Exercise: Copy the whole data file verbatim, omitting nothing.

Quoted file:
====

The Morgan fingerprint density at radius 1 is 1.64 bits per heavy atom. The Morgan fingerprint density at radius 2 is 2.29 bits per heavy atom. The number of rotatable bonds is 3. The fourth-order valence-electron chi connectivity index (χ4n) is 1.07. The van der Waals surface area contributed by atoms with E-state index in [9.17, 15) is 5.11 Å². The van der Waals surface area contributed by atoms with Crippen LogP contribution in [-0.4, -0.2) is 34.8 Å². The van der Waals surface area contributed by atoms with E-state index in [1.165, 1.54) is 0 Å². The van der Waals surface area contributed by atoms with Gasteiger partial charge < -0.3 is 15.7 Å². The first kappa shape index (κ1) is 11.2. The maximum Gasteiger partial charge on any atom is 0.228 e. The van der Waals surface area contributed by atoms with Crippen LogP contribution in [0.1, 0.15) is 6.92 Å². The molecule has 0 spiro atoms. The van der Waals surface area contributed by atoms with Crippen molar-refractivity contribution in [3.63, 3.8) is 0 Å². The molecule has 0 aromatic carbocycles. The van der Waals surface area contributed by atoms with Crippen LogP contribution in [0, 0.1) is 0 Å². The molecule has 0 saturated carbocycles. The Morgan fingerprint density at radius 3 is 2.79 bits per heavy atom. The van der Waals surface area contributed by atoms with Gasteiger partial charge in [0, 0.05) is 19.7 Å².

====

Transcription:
The Morgan fingerprint density at radius 1 is 1.64 bits per heavy atom. The Morgan fingerprint density at radius 2 is 2.29 bits per heavy atom. The number of rotatable bonds is 3. The fourth-order valence-electron chi connectivity index (χ4n) is 1.07. The van der Waals surface area contributed by atoms with E-state index in [9.17, 15) is 5.11 Å². The van der Waals surface area contributed by atoms with Crippen LogP contribution in [-0.4, -0.2) is 34.8 Å². The van der Waals surface area contributed by atoms with E-state index in [1.165, 1.54) is 0 Å². The van der Waals surface area contributed by atoms with Gasteiger partial charge < -0.3 is 15.7 Å². The first kappa shape index (κ1) is 11.2. The maximum Gasteiger partial charge on any atom is 0.228 e. The van der Waals surface area contributed by atoms with Crippen LogP contribution in [0.1, 0.15) is 6.92 Å². The molecule has 0 spiro atoms. The van der Waals surface area contributed by atoms with Crippen molar-refractivity contribution in [3.63, 3.8) is 0 Å². The molecule has 0 aromatic carbocycles. The van der Waals surface area contributed by atoms with Crippen LogP contribution in [0, 0.1) is 0 Å². The molecule has 0 saturated carbocycles. The Morgan fingerprint density at radius 3 is 2.79 bits per heavy atom. The van der Waals surface area contributed by atoms with Gasteiger partial charge in [0, 0.05) is 19.7 Å².